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Enda Kenny speaking with UK Prime Minister Theresa May.
Enda Kenny speaking with UK Prime Minister Theresa May.
SOCIAL BOOKMARKS

Cork plans for strategic change

CORK is hugely reliant on international businesses, making Brexit and the Trump administration's policies a dual threat that will have to be tackled in the coming years.

Brexit is seen as the number one threat to business according to members of Cork Chamber in its most recent survey of members, set to be published in the coming days.

Businesses are far less worried about Donald Trump, with just 6% identifying changes to US tax and trade policies as a threat, although the Chamber said that it is too early to quantify the effects of his policies. However, the survey also measured high levels of business confidence.

While Brexit was not Ireland's choice, it is clear that the government, state agencies, businesses, and business representative groups are taking it head on and preparing for it.

The details of Brexit are not yet known and are only going to become clear gradually over a number of years of negotiations.

That means preparing for all eventualities now.

The threats of Brexit are clear. The Irish and UK economies are closely linked and interdependent across every sector, so putting up barriers - be it a hard border in the north or an import tax - will change how companies do business.

There are a number of key sectors that are particularly vulnerable, like farming and fishing, but any sector that buys and sells with the UK market has to take notice and prepare for a change of tact.

Diversification of markets is likely to be the safest strategy for most businesses. While getting the best deal on trade with the UK will be key for the government, businesses are being encouraged and assisted by state agencies to look at expanding into new markets so that they have a stronger base outside of the UK. The government is actively engaging in countries which are becoming more wealthy in order to get Irish products and produce into emerging middle-class markets, and strategies to expand within the EU are also being investigated. By making the UK market a smaller part of the Irish export market, the risks of Brexit can be made smaller too.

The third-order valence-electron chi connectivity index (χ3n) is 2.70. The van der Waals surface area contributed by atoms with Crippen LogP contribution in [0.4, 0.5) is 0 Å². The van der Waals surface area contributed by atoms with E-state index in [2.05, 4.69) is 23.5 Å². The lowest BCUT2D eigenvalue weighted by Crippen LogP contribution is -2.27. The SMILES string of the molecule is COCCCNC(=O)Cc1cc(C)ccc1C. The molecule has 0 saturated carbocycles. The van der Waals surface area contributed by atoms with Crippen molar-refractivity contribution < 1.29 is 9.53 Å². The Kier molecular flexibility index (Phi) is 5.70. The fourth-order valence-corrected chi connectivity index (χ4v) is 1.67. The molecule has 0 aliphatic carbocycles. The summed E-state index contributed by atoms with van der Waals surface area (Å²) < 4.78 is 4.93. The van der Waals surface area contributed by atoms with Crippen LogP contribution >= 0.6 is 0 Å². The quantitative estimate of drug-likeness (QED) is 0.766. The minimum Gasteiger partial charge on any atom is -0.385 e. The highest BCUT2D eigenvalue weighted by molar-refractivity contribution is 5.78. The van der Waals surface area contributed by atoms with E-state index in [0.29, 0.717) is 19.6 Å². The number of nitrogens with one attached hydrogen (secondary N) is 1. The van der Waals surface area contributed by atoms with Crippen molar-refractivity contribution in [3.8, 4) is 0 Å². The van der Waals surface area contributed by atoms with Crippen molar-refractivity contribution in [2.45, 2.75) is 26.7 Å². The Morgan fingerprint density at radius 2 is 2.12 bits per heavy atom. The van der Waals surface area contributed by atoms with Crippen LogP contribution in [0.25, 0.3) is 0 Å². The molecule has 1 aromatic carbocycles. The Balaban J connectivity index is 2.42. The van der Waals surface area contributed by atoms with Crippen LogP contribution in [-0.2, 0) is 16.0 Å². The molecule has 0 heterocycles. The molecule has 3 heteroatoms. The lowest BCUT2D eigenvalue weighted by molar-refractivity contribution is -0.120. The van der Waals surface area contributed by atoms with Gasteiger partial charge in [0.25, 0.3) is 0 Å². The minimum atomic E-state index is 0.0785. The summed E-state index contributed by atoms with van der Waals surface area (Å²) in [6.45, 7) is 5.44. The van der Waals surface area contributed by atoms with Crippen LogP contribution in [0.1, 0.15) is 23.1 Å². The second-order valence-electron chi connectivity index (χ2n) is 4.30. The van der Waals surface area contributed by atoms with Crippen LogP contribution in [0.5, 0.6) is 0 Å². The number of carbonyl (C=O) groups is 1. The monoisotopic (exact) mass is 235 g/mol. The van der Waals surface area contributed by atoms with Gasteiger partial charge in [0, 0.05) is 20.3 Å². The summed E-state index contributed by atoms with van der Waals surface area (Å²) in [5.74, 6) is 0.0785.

However, there are also some opportunities for Ireland from Brexit. EU agencies based in the UK will have to leave in the coming years, and the Irish government is making a strong play for the European Medicines Agency, given the strong presence of pharmaceutical companies here.

The City of London may also see an exodus of financial services companies as having a UK base will no longer give them access to the UK market. Both Dublin and Cork are eyeing up big name companies, and a number of companies are already creating jobs in Cork in that sector, like Willis Towers Watson, which created 40 a week ago.

Donald Trump's economic policies are an unknown threat to Irish business, with businesses and business leaders unsure of what he will do, and unsure of how they will deal with it.

Given the amount of trade between Ireland and the US, particularly the heavy presence of US businesses in Cork, any change of administration is something that has to be considered, but the unpredictable and un-traditional Trump administration poses threats based on uncertainty alone.

Based on his campaign promises and some of the early moves of his Presidency, Mr Trump has been pro-business and in favour of low tax and limited regulations, and his main priorities are to keep jobs in the US, and repatriate jobs and money from abroad.

This means that changes to the US corporate tax framework are likely to come, simplifying and lowering rates.

As Ireland's 12.5% corporate tax rate is such a huge selling point, another country competing is a cause for concern. The UK has also talked about lowering its corporate tax in order to compete post-Brexit. However, as Ireland is within the EU, it gives companies access to the largest single market in the world, making it unlikely that companies would leave. 

The impacts of both Brexit and the new US administration are yet to be seen and are a cause for concern for businesses in the increasingly international-focused Cork economy, but it's not all bad news. In the coming months, the threats will become more clear, but so will the strategies and solutions in the coming days.

See tomorrow's Evening Echo for an in-depth look at business reactions to Donald Trump's economic plans, and Friday's Evening Echo for the reaction to Brexit.